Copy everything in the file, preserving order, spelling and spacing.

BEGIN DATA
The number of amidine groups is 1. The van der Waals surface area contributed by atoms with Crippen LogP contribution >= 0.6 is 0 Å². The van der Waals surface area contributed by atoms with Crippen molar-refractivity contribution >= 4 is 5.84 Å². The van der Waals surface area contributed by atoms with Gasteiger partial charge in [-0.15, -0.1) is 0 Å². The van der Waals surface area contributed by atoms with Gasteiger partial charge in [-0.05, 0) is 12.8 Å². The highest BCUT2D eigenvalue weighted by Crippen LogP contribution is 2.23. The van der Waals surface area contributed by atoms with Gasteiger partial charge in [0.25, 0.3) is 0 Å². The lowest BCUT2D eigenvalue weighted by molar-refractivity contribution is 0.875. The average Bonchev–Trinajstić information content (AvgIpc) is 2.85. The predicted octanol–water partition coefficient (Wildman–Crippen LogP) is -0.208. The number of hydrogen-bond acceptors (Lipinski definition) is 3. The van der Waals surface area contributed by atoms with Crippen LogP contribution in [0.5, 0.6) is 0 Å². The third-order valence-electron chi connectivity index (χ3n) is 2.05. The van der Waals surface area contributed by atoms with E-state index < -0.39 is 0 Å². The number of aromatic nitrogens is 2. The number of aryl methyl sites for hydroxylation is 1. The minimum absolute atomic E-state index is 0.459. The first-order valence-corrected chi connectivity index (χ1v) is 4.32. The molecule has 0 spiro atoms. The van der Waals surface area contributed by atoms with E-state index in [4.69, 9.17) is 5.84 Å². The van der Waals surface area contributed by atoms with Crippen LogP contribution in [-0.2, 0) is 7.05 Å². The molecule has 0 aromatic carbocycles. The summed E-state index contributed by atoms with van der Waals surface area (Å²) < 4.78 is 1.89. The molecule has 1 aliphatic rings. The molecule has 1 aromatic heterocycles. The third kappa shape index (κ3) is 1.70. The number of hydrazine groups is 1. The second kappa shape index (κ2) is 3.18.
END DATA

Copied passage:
The number of amidine groups is 1. The van der Waals surface area contributed by atoms with Crippen LogP contribution >= 0.6 is 0 Å². The van der Waals surface area contributed by atoms with Crippen molar-refractivity contribution >= 4 is 5.84 Å². The van der Waals surface area contributed by atoms with Gasteiger partial charge in [-0.15, -0.1) is 0 Å². The van der Waals surface area contributed by atoms with Gasteiger partial charge in [-0.05, 0) is 12.8 Å². The highest BCUT2D eigenvalue weighted by Crippen LogP contribution is 2.23. The van der Waals surface area contributed by atoms with Gasteiger partial charge in [0.25, 0.3) is 0 Å². The lowest BCUT2D eigenvalue weighted by molar-refractivity contribution is 0.875. The average Bonchev–Trinajstić information content (AvgIpc) is 2.85. The predicted octanol–water partition coefficient (Wildman–Crippen LogP) is -0.208. The number of hydrogen-bond acceptors (Lipinski definition) is 3. The van der Waals surface area contributed by atoms with Crippen LogP contribution in [0.5, 0.6) is 0 Å². The third-order valence-electron chi connectivity index (χ3n) is 2.05. The van der Waals surface area contributed by atoms with E-state index < -0.39 is 0 Å². The number of aromatic nitrogens is 2. The number of aryl methyl sites for hydroxylation is 1. The minimum absolute atomic E-state index is 0.459. The first-order valence-corrected chi connectivity index (χ1v) is 4.32. The molecule has 0 spiro atoms. The van der Waals surface area contributed by atoms with E-state index in [4.69, 9.17) is 5.84 Å². The van der Waals surface area contributed by atoms with Crippen LogP contribution in [-0.2, 0) is 7.05 Å². The molecule has 0 aromatic carbocycles. The summed E-state index contributed by atoms with van der Waals surface area (Å²) < 4.78 is 1.89. The molecule has 1 aliphatic rings. The molecule has 1 aromatic heterocycles. The third kappa shape index (κ3) is 1.70. The number of hydrazine groups is 1. The second kappa shape index (κ2) is 3.18.